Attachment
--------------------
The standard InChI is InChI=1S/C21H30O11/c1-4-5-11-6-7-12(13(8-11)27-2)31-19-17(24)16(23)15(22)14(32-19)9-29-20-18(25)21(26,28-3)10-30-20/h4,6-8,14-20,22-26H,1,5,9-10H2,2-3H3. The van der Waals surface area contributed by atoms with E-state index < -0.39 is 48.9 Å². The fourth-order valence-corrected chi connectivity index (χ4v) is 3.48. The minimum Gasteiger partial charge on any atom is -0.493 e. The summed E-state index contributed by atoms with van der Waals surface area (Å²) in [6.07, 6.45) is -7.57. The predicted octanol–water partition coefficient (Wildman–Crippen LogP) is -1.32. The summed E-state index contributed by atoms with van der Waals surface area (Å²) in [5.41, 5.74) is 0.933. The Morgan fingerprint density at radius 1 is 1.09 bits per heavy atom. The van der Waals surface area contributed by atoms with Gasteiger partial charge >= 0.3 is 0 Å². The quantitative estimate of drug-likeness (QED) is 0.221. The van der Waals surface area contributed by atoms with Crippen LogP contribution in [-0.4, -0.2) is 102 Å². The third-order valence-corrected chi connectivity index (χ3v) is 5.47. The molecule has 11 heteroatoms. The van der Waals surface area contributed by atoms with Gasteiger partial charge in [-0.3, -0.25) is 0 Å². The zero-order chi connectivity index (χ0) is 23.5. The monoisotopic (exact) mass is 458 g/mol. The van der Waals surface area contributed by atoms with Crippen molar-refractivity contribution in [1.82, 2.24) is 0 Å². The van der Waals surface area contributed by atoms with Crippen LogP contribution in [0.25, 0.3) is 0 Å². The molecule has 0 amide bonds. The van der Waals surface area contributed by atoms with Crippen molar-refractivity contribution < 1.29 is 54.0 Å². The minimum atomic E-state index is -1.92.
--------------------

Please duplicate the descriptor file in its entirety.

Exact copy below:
The standard InChI is InChI=1S/C21H30O11/c1-4-5-11-6-7-12(13(8-11)27-2)31-19-17(24)16(23)15(22)14(32-19)9-29-20-18(25)21(26,28-3)10-30-20/h4,6-8,14-20,22-26H,1,5,9-10H2,2-3H3. The van der Waals surface area contributed by atoms with E-state index < -0.39 is 48.9 Å². The fourth-order valence-corrected chi connectivity index (χ4v) is 3.48. The minimum Gasteiger partial charge on any atom is -0.493 e. The summed E-state index contributed by atoms with van der Waals surface area (Å²) in [6.07, 6.45) is -7.57. The predicted octanol–water partition coefficient (Wildman–Crippen LogP) is -1.32. The summed E-state index contributed by atoms with van der Waals surface area (Å²) in [5.41, 5.74) is 0.933. The Morgan fingerprint density at radius 1 is 1.09 bits per heavy atom. The van der Waals surface area contributed by atoms with Gasteiger partial charge >= 0.3 is 0 Å². The quantitative estimate of drug-likeness (QED) is 0.221. The van der Waals surface area contributed by atoms with Crippen LogP contribution in [-0.4, -0.2) is 102 Å². The third-order valence-corrected chi connectivity index (χ3v) is 5.47. The molecule has 11 heteroatoms. The van der Waals surface area contributed by atoms with Gasteiger partial charge in [-0.3, -0.25) is 0 Å². The zero-order chi connectivity index (χ0) is 23.5. The monoisotopic (exact) mass is 458 g/mol. The van der Waals surface area contributed by atoms with Crippen molar-refractivity contribution in [1.82, 2.24) is 0 Å². The van der Waals surface area contributed by atoms with Crippen LogP contribution in [0.25, 0.3) is 0 Å². The molecule has 0 amide bonds. The van der Waals surface area contributed by atoms with Crippen molar-refractivity contribution < 1.29 is 54.0 Å². The minimum atomic E-state index is -1.92.